KKR 2017 Mid-Year Update: Five Areas of Focus

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KKR Mid-Year Update: Five Areas of Focus, July 13, 2017

Henry H. McVey, Head of Global Macro & Asset Allocation, CIO of KKR Balance Sheet

  • Today, almost all our work streams suggest that asset prices across most parts of the global capital markets are somewhere between fair value and expensive
  • From a cycle perspective, believe that we are mid-to-later cycle in some of the more developed markets including the US
  • Base case remains that we have some form of an economic pullback in 2019
  • We are well below consensus in terms of inflation across most parts of the world, including US, Euro Area, and Brazil
  • We feel inspired to narrow our investment focus towards fewer high conviction themes, relying less on macro tailwinds such as margin and multiple expansion. In particular, focused on potential macro disconnects, or financial arbitrages, where we can largely quantify where investor expectations appear offsides relative to the upside potential we envision

De-conglomeratization: Corporate spin-offs are creating ‘rightsizing’ opportunities

  • Believe this transition will create a significant opportunity for investors to buy, repair and improve non-core assets from regional and global multinationals
  • Also see increased activism in the global public equity markets as a play on our thesis; see this trend towards entities hiving off non-core assets currently extending beyond traditional corporations to now include Infrastructure and Energy Assets

Experiences over things

  • Secular shift towards global consumers willing to spend more on experiences than on things
  • Leisure, wellness, and beauty all represent important growth categories – mobile shopping and online payments are only accelerating this trend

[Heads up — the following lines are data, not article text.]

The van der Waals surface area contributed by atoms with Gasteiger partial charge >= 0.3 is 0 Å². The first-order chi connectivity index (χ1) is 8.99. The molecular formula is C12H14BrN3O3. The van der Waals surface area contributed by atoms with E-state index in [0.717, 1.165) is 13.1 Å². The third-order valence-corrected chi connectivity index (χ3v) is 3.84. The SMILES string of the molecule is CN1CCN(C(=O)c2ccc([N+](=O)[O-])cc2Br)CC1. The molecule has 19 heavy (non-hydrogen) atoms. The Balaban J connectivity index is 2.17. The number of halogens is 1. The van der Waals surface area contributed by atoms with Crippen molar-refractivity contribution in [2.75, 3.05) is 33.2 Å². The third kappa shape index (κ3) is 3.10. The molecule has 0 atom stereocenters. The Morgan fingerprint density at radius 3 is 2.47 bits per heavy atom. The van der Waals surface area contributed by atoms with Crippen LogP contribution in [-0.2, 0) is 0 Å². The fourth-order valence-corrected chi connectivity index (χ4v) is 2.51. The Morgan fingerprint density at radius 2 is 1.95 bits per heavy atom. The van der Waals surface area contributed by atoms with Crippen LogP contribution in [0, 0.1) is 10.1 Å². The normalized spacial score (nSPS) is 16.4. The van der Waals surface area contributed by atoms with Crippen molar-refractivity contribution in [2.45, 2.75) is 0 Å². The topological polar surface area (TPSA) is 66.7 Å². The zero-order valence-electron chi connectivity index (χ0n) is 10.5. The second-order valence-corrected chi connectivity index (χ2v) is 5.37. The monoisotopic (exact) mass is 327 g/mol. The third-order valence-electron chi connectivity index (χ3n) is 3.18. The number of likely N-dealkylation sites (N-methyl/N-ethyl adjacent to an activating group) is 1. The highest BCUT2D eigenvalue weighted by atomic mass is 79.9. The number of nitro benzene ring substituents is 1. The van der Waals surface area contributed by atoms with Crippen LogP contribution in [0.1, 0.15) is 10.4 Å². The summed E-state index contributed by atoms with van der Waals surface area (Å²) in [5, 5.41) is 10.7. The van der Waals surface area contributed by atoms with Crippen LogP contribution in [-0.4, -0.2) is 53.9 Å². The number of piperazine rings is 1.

• True core ‘goods’ inflation has actually been negative on a year-over-year basis for the past 16 consecutive quarters and negative for 50 of the last 69 quarters since 2000: view this deflationary pressure as a secular, not cyclical, issue for corporate profitability

Emerging markets over developed markets

  • Our model has begun to inflect upwards for EM; when they do collectively turn upward, EM outperformance can often last for years
  • Now more constructive on EM currencies – if we are right, commodity prices must stabilize near current levels

Fixed income illiquidity premium

  • View the illiquidity premium as compelling, particularly in today’s low interest rate environment
  • Think there is more potential upside in Asset-based lending than in Direct lending

Continue to embrace dislocation

  • While VIX has been low in recent months, ongoing periodic spikes in uncertainty – often linked to geopolitical tensions – have created attractive investment opportunities since 2011
  • Unforeseen shocks represent a secular, not cyclical, pattern – MLPs, CCC-rated credits, and healthcare companies currently appear interesting to us

Making the following changes to our target asset allocation

  • Reducing our Global Direct Lending allocation to 5% from 8% at the start of the year and 10% a year ago: still structurally bullish on this market but do not believe that pricing in the small end of the market has gotten competitive; on the large end of the market, think High Yield is becoming more competitive option relative to Private Credit